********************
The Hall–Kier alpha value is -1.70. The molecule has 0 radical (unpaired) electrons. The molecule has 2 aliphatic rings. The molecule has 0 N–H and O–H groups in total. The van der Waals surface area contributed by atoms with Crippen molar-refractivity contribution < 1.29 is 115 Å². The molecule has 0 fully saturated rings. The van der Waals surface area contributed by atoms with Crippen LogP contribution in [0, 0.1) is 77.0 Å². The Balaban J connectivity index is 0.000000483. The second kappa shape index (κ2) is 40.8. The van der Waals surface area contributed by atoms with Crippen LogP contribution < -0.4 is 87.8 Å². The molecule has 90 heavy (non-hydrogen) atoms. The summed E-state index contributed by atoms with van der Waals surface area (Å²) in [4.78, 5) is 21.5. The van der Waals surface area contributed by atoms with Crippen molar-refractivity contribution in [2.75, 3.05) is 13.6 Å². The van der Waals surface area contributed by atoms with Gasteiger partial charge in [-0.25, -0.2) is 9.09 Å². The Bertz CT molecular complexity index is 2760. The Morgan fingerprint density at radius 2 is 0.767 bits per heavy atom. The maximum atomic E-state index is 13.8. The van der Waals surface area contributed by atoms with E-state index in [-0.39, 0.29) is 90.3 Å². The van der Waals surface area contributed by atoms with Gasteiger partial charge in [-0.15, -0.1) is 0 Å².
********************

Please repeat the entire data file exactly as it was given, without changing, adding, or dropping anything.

The Hall–Kier alpha value is -1.70. The molecule has 0 radical (unpaired) electrons. The molecule has 2 aliphatic rings. The molecule has 0 N–H and O–H groups in total. The van der Waals surface area contributed by atoms with Crippen molar-refractivity contribution < 1.29 is 115 Å². The molecule has 0 fully saturated rings. The van der Waals surface area contributed by atoms with Crippen LogP contribution in [0, 0.1) is 77.0 Å². The Balaban J connectivity index is 0.000000483. The second kappa shape index (κ2) is 40.8. The van der Waals surface area contributed by atoms with Crippen LogP contribution < -0.4 is 87.8 Å². The molecule has 90 heavy (non-hydrogen) atoms. The summed E-state index contributed by atoms with van der Waals surface area (Å²) in [4.78, 5) is 21.5. The van der Waals surface area contributed by atoms with Crippen molar-refractivity contribution in [2.75, 3.05) is 13.6 Å². The van der Waals surface area contributed by atoms with Gasteiger partial charge in [-0.25, -0.2) is 9.09 Å². The Bertz CT molecular complexity index is 2760. The Morgan fingerprint density at radius 2 is 0.767 bits per heavy atom. The maximum atomic E-state index is 13.8. The van der Waals surface area contributed by atoms with E-state index in [-0.39, 0.29) is 90.3 Å². The van der Waals surface area contributed by atoms with Gasteiger partial charge in [-0.15, -0.1) is 0 Å².